16

I am applying a position, which requires applicants to send cover letter and other materials by email. I think that in the application email I would present almost the same content in the cover letter: my interests in the job, my achievement, etc. So I am wondering that whether a cover letter as an attachment is still necessary or not. Any more information needed in the cover letter?

18

Write a traditional cover letter and attach it to your email. The committee reviewing your application may not get forwarded your original email. They will probably get a packet sent to them that's prepared by a staff member that aggregates all the submissions. Your email can be short and sweet: "Dear Whoever, Here are my application materials for the position Professor of Blah Blah Blah as advertised at URL. Please see attached for all the requested documentation."

  • 3
    +1 Yes, in my discipline (anthropology) the cover letter serves as a short proxy for the research statement and is thus read very carefully. – RoboKaren Feb 10 '15 at 16:15
  • I don't really make much use of them. – Bill Barth Feb 10 '15 at 16:16
  • 1
    That's why I said "in my discipline." – RoboKaren Feb 10 '15 at 16:16
  • Oh right, I'd love to get more examples here. I moved my comment about not using them from the answer to a comment. – Bill Barth Feb 10 '15 at 16:57
  • OK, I've added my own answer to get at that diversity. Thanks. – RoboKaren Feb 10 '15 at 17:51
13

A formal cover letter is necessary in some disciplines such as my own, where it serves as the short proxy for the research and teaching statement (i.e., you are expected in the space of 2 pages to summarize the significance of your research and if applying to a SLAC then the general focus of your teaching). There is great variance between disciplines though -- some require separate teaching and/or research statements. Ask your advisor what is appropriate for your field.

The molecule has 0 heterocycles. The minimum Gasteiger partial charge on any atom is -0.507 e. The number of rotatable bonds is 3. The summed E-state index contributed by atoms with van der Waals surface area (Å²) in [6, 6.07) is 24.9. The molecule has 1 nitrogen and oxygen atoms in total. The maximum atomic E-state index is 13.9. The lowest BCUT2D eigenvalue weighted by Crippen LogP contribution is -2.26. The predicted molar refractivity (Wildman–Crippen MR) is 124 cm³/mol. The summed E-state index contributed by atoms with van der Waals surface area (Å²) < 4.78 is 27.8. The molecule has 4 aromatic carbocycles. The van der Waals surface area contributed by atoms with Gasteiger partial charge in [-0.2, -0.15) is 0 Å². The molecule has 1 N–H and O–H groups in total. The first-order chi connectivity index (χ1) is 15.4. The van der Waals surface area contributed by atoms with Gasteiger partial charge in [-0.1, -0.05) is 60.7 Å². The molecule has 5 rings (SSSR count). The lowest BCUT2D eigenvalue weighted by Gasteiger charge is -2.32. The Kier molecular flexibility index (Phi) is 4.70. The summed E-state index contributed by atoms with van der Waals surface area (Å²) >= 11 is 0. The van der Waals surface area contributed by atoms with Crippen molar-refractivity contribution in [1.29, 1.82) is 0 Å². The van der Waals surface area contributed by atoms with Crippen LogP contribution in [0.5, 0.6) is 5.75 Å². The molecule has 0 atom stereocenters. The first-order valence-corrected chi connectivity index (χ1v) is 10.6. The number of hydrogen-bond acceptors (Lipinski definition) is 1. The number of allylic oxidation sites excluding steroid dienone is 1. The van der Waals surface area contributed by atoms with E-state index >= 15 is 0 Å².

In any case, the e-mail containing the application itself can be short -- as the e-mail will often get deleted or otherwise not included in your file:

To: <search@ubermuda.edu>
Subject: Application for the junior position in sociocultural anthro (job #987)

Dear Search Committee

Please find enclosed my application for the junior faculty 
position in sociocultural anthropology at the University of  
the Bermudas (job posting #987). The attachments (enumerated...) 
are included in Adobe PDF format. 

Please let me know if any files are missing or cannot be opened.

Warmly,

Jane Smith

<attachments including cover letter, cv, etc.>
0

I believe generally there isn't any big difference between a cover letter and an application email except the length. In the email you can simply state for which position you are applying and why you are applying but in a cover letter you give more information about yourself, your skills and achievements. Also, in the email you should mention why you are qualified for the position. Well, I guess the same should be mentioned in a cover letter. But as I mentioned above length is the difference so keep your mail short and to the point but write a compellingly interesting cover letter.

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